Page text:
3 Results and discussion

Visible spectroscopy enabled us to perform a taxonomical classification of the asteroid. We did so using the M4AST online tool (Popescu et al. 2012), which fits a curve to the data and compares it to the taxons defined by DeMeo et al. (2009) using a χ2 fitting procedure. A list with the best three results in order of decreasing goodness of fit is provided. For the case of Dinkinesh, the best three fits are S, Sq, and Sv (see Fig. 1). The reflectance values obtained from the visible colours are in very good agreement with this classification. Therefore, we can confidently conclude that the asteroid belongs to the S-complex.

The taxonomical classification of Dinkinesh provides a statistical estimation of its albedo and consequently a more solid estimation of its size. Using measurements of the NEOWISE survey, Mainzer et al. (2011) obtained a median albedo value of pv = 0.223, with a maximum value of 0.557 and a minimum value of 0.114 for the DeMeo et al. (2009) S-complex.

The computed asteroid mean magnitude in the 6 h period of observations with the IAC80 on November 17 was . Due to the apparent visual magnitude of the asteroid at the time of observations (see Table 1) and the small aperture of the IAC80 telescope, the measured S/N was only ~10. Nevertheless, it allowed us to conclude that the asteroid brightness does not vary more than 0.1 mag in a 6 h period. On the other hand, during the observations made with the LDT on November 19, the mean magnitude of Dinkinesh was .

Assuming a G-value for the S-complex taxonomy, we can derive the asteroid's absolute magnitude using the HG phase function described in Muinonen et al. (2010). A slope of G = 0.15 is commonly assumed for asteroids, but several works show that this value can be different for different taxonomical classes. Recently, Colazo et al. (2021) used photometry of asteroids from the Gaia DR2 and the Asteroid Photometric Catalogue (Lagerkvist et al. 1995) to obtain mean phase-slopes for S-, C-, D-, and X-type objects. In their Table 3, these authors compare their results with those obtained from PanSTARRS PS1 (Vereš et al. 2015) and those from Pravec et al. (2012) using their own observations and data from Warner et al. (2009). In the case of S-type asteroids, Colazo et al. (2021) obtained a value of G = 0.19 ± 0.44, while (Vereš et al. 2015) obtained G = 0.16 + 0.26 and Pravec et al. (2012) G = 0.23 + 0.05. We computed a simple average of these three values, propagating their associated errors, obtaining G = 0.19 + 0.25. Using this value, we obtain an absolute magnitude of Hr = Π.13 + 0.07 on November 17 and Hr = 17.15 + 0.04 on November 19 (we note that both values agree well within the uncertainties). To compute Hv, we used our colour photometry and the transformation equations from Jester et al. (2005). Our final absolute magnitude for Dinkinesh is Hv = 17.48 + 0.05.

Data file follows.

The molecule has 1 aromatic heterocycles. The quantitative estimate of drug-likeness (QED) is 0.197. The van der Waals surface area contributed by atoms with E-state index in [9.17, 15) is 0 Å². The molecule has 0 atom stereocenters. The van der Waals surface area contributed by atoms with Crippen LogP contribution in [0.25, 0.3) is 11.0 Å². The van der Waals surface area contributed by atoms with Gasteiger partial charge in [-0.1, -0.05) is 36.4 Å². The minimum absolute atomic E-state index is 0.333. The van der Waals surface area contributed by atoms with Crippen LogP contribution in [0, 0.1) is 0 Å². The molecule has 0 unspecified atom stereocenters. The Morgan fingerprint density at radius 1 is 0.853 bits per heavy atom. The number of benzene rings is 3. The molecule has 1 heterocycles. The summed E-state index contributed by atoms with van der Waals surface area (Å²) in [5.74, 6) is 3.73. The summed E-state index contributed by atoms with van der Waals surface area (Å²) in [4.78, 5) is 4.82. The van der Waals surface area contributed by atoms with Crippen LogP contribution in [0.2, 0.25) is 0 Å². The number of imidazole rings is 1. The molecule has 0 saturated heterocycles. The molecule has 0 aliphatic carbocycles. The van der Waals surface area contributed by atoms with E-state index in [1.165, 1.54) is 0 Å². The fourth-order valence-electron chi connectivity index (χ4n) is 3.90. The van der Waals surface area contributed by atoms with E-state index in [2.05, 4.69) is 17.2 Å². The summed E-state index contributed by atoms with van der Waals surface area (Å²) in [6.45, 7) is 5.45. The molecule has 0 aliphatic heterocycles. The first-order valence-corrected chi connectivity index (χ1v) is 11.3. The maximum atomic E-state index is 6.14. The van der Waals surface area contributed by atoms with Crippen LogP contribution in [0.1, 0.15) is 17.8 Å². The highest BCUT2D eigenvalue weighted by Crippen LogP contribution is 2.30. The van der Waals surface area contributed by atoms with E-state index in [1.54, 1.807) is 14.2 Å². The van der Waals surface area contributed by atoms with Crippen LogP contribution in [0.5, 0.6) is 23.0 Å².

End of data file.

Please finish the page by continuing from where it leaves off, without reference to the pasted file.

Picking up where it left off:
Using this value and the geometric albedo associated to S-types, pv = 0.223, we estimate a mean diameter for Dinkinesh using the standard diameter-albedo relationship . Considering the range in G values of 0.16 < G < 0.23, and the corresponding range in computed Hv, namely 17.44 + 0.05 < HV < 17.53 + 0.05, as well as the minimum and maximum values for the geometric albedo (see Fig. 3), the estimated mean diameter can vary from 542 m to 1309 m. The upper limit on the amplitude of the light curve (0.1 mag in a 6 h period) suggests that either the shape of Dinkinesh is not very elongated, that the polar axis was oriented close to the line-of-sight during the observations, or that the asteroid is a very slow rotator.